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Defense mechanisms, the unconscious, coping mechanisms, self-actualization and archetypes are other examples. The ultimate and most useless example is the "little person," that resides in everyone and explains his behavior. These include ideas like soul, mind, ego, will, self and personality. Skinner, instead, suggests that psychologists should put their energies on what is observable, such as the environment and human behavior occurring in the environment (Boeree).
This therapy states three core conditions under which growth may occur (Mulhauser,
2011). These core conditions proceed from the assumption that a person naturally possesses the inner resources for growth. He is the best authority on his own experience. He also believes in his capability to realize his own potential for growth. The therapy, however, recognizes that the realization depends on favorable conditions. Under adverse conditions, a person is often denied unconditional acceptance and positive regard. He then fails to apprehend the true meaning of his own experience. His tendency to grow in meaningful directions is often stunted. Conditional acceptance leads him to incorporate conditions to acceptance into their own self-views. These may include concepts like never being late or always respecting other or keeping the house clean. In the pursuit of positive regard, a person prefers to be that kind of person others expect him to be. Being anything else will risk losing their positive regard. In time, his identity and self-valuation are often replaced by the preferred identity created by others for him. He allows people's judgments and meaning to replace his genuine own. Psychological disruptions develop when his self-concept collide with immediate personal experience. This happens when his own sense or judgment conflicts with the infused self-concept of "ought" from others. These disturbances tend to persist for as long as he depends on the conditional positive judgments imposed by others for self-worth. They also persist for as long as he relies on a self-concept partly derived from positive judgments. His experiences, which clash or challenge infused self-concept, are likely to be confusing or denied in the struggle to deny it (Mulhauser).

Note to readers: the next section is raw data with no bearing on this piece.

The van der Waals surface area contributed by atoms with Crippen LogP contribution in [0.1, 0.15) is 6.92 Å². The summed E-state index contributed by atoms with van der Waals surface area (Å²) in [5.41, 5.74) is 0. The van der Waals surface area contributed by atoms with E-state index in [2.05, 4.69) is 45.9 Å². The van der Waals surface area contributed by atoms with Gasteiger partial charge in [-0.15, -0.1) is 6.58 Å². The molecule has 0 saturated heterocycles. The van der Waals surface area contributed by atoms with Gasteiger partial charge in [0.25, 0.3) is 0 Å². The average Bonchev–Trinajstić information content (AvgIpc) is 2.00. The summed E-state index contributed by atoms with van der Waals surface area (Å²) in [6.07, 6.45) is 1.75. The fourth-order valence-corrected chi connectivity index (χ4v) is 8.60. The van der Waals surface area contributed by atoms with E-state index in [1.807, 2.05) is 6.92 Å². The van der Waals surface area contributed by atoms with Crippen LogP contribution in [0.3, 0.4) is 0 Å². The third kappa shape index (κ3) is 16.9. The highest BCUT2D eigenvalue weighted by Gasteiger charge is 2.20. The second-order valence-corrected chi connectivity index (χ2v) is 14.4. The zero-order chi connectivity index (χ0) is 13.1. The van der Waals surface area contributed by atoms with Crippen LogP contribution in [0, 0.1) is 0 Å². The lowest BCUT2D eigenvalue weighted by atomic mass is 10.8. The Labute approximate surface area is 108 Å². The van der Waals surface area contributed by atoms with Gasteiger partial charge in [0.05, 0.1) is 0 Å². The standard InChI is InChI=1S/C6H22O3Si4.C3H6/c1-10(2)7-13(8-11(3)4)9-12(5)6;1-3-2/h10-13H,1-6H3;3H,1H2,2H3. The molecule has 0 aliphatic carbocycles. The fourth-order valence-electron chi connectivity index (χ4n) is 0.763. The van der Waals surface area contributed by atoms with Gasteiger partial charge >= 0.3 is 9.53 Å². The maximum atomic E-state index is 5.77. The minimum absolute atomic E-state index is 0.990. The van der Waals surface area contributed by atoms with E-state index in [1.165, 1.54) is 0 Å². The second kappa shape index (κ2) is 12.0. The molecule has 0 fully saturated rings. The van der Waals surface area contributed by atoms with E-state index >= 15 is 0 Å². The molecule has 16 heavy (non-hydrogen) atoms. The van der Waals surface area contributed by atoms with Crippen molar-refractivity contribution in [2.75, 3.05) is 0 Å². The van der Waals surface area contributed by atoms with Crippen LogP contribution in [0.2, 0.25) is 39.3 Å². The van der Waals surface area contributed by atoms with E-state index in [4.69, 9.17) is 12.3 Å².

These core conditions are unconditional positive regard, empathic understanding and congruence (Mulhauser, 2011). The helper or counselor extends unconditional positive regard if he accepts the client unconditionally and non-judgmentally. This attitude allows the client to address and express his thoughts and feelings, pleasant or unpleasant, without the fear of getting rejected or condemned. For the first time, he will be allowed this freedom without being required to do anything in order to earn that needed positive regard from the helper or counselor. With emphatic understanding, the counselor or helper is able to recognize and appreciate the client's feelings, thoughts and interpretations from his own perspective. She is thus able to see the client's separate world view. This thus tells him that his world view has value and that he himself is acceptable and accepted. By congruence, the counselor or helper becomes a real presence and a transparent one, rather than a cold and separate professional. She has no authoritative air or mysticism about her. The client need not guess on what is true about her (Mulhauser).
Under this theory, these three core conditions are both necessary and enough to effect a psychological change in the client (Mulhauser, 2011). Carlo Rogers was the American psychologist who was the first to formulate this approach in 1930's and 1940's (Mulhauser). Rogers is the father of the humanistic movement in psychotherapy. Its core theme in therapy is unconditional positive regard (Grant, 2011). His Person-Centered Therapy draws from the concepts of humanistic psychology has many similarities with existentialism. Both the therapy and existentialism teach that the client can make positive constructive choices. The helper or counselor or therapist becomes an instrument of change but who does not direct the change in the client. The former only helps develop and prepare the client to grow in it. The helper does this through an attitude of genuine and visible caring, respect, and understanding towards the client to allow and enable him to suspend his defenses and increase his self-awareness. In the process, the helper acquires and reflects the client's view of the world. She must be congruent and show regard and accurate understanding and empathy. She focuses her energy on the quality of the therapeutic relationship. She becomes a model of persons yearning to be more real. She is genuine, integrated, and can openly express feelings and attitudes in the therapeutic relationship (Grant).